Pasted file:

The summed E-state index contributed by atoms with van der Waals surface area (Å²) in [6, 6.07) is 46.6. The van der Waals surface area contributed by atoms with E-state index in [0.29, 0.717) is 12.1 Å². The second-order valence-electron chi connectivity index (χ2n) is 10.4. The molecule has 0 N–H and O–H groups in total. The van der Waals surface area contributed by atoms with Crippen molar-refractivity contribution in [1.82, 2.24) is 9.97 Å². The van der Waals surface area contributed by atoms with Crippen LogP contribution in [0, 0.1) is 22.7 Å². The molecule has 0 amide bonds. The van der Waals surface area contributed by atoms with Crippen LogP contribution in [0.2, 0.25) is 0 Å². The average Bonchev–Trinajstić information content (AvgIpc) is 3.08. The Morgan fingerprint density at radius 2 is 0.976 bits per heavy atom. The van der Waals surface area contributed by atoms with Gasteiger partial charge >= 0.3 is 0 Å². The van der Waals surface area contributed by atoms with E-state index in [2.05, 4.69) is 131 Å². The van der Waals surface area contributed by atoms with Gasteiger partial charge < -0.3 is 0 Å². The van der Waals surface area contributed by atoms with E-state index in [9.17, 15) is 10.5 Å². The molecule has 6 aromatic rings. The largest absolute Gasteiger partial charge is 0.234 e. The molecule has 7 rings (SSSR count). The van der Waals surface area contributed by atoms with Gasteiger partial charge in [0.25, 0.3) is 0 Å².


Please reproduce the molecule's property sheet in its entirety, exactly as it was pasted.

The summed E-state index contributed by atoms with van der Waals surface area (Å²) in [6, 6.07) is 46.6. The van der Waals surface area contributed by atoms with E-state index in [0.29, 0.717) is 12.1 Å². The second-order valence-electron chi connectivity index (χ2n) is 10.4. The molecule has 0 N–H and O–H groups in total. The van der Waals surface area contributed by atoms with Crippen molar-refractivity contribution in [1.82, 2.24) is 9.97 Å². The van der Waals surface area contributed by atoms with Crippen LogP contribution in [0, 0.1) is 22.7 Å². The molecule has 0 amide bonds. The van der Waals surface area contributed by atoms with Crippen LogP contribution in [0.2, 0.25) is 0 Å². The average Bonchev–Trinajstić information content (AvgIpc) is 3.08. The Morgan fingerprint density at radius 2 is 0.976 bits per heavy atom. The van der Waals surface area contributed by atoms with Gasteiger partial charge >= 0.3 is 0 Å². The van der Waals surface area contributed by atoms with E-state index in [2.05, 4.69) is 131 Å². The van der Waals surface area contributed by atoms with Gasteiger partial charge < -0.3 is 0 Å². The van der Waals surface area contributed by atoms with E-state index in [9.17, 15) is 10.5 Å². The molecule has 6 aromatic rings. The largest absolute Gasteiger partial charge is 0.234 e. The molecule has 7 rings (SSSR count). The van der Waals surface area contributed by atoms with Gasteiger partial charge in [0.25, 0.3) is 0 Å².